Promising stayer Geegee Blackprince is about to launch a new campaign that could take him all the way to the Tasmanian Derby.
The well-related three-year-old will have his first start for almost five months in the Class 1 Handicap (1400m) at Mowbray on Wednesday night.
Trainer Stuart Gandy sent Geegee Blackprince for a spell after he easily won the $30,000 Sires Produce at the same track in May.
“If he develops as we expect, he will be aimed at the Tasmanian Derby and eventually the major cups,” Gandy said after that race.
“He is a striking-looking horse with a huge future.”
Geegee Blackprince is bred well enough to win good staying races not only in Tasmania but interstate.
He is by Americain and was the first progeny of the 2010 Melbourne Cup winner to win a race in Australia.
His dam, La Quita, has produced eight winners including million-dollar earner Geegees Blackflash and Geegees Goldengirl, winner of the Devonport Cup and runner-up in the Hobart Cup.
After a relatively quiet winter, the Gee Gee horses were back in force at Elwick on Sunday, winning four races.
Gee Gees Jet, winner of the $20,000 Pink Cup, has been earmarked for a trip to Melbourne.
“We are contemplating going over for a heat of the Jeep Series over 955m at Moonee Valley,” Gandy said.
“It carries decent prizemoney and the horse is brilliant over that trip.”
Jockey Siggy Carr shared Gandy’s enthusiasm for Gee Gees Jet.
“He’s an awesome sprinter and is only going to improve from that run.” Carr said.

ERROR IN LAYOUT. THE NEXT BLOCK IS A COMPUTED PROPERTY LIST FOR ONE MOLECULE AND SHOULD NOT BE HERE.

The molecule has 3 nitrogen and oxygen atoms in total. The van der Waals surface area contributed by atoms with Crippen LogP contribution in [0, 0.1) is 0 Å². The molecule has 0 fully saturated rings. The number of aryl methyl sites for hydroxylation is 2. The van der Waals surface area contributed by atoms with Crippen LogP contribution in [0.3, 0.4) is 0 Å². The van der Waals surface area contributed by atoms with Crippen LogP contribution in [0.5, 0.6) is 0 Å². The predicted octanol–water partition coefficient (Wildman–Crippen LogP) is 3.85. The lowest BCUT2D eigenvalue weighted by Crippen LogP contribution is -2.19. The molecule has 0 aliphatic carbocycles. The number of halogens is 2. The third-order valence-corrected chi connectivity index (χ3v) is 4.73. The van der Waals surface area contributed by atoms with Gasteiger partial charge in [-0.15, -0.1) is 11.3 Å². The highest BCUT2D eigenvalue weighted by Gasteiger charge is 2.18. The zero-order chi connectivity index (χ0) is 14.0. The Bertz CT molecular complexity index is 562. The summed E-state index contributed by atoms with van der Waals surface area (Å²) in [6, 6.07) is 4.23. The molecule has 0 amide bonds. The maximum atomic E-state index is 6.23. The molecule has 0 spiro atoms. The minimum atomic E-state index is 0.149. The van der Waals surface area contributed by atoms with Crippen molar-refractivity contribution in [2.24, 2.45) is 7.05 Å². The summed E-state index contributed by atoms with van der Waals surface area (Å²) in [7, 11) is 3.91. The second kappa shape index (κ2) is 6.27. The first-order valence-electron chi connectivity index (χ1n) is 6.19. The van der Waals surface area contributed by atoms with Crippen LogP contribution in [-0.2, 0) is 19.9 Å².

“I’ve never been on another horse that was so strong up the hill at Elwick.”
TRAINER Barry Campbell unveiled several of his summer carnival contenders in barrier trials at Spreyton on Tuesday morning.
Derasa, runner-up in last season’s $100,000 Elwick Stakes, was under a stranglehold as she won by a narrow margin.
Promising mare Teriki, who was placed in feature races at her last three runs before a spell, was also hard held as she won easily.
Chillout, runner-up in last season’s three-year-old of the year award, ran only fourth in his trial but was three wide all the way and jockey Craig Newitt never released the brakes.
That trial was won impressively by Chillout’s stablemate Innocent Hero, a former Victorian.
“He’s an eight-year-old who’s had a lot of leg problems,” Campbell said.
“I gave him a couple of runs when he first got here then I had to turn him out for 12 months.”
Innocent Hero has been placed at Flemington and Moonee Valley.
Adam Trinder also produced a good winner in Beautiful Boy, an unraced three-year-old by Your Song.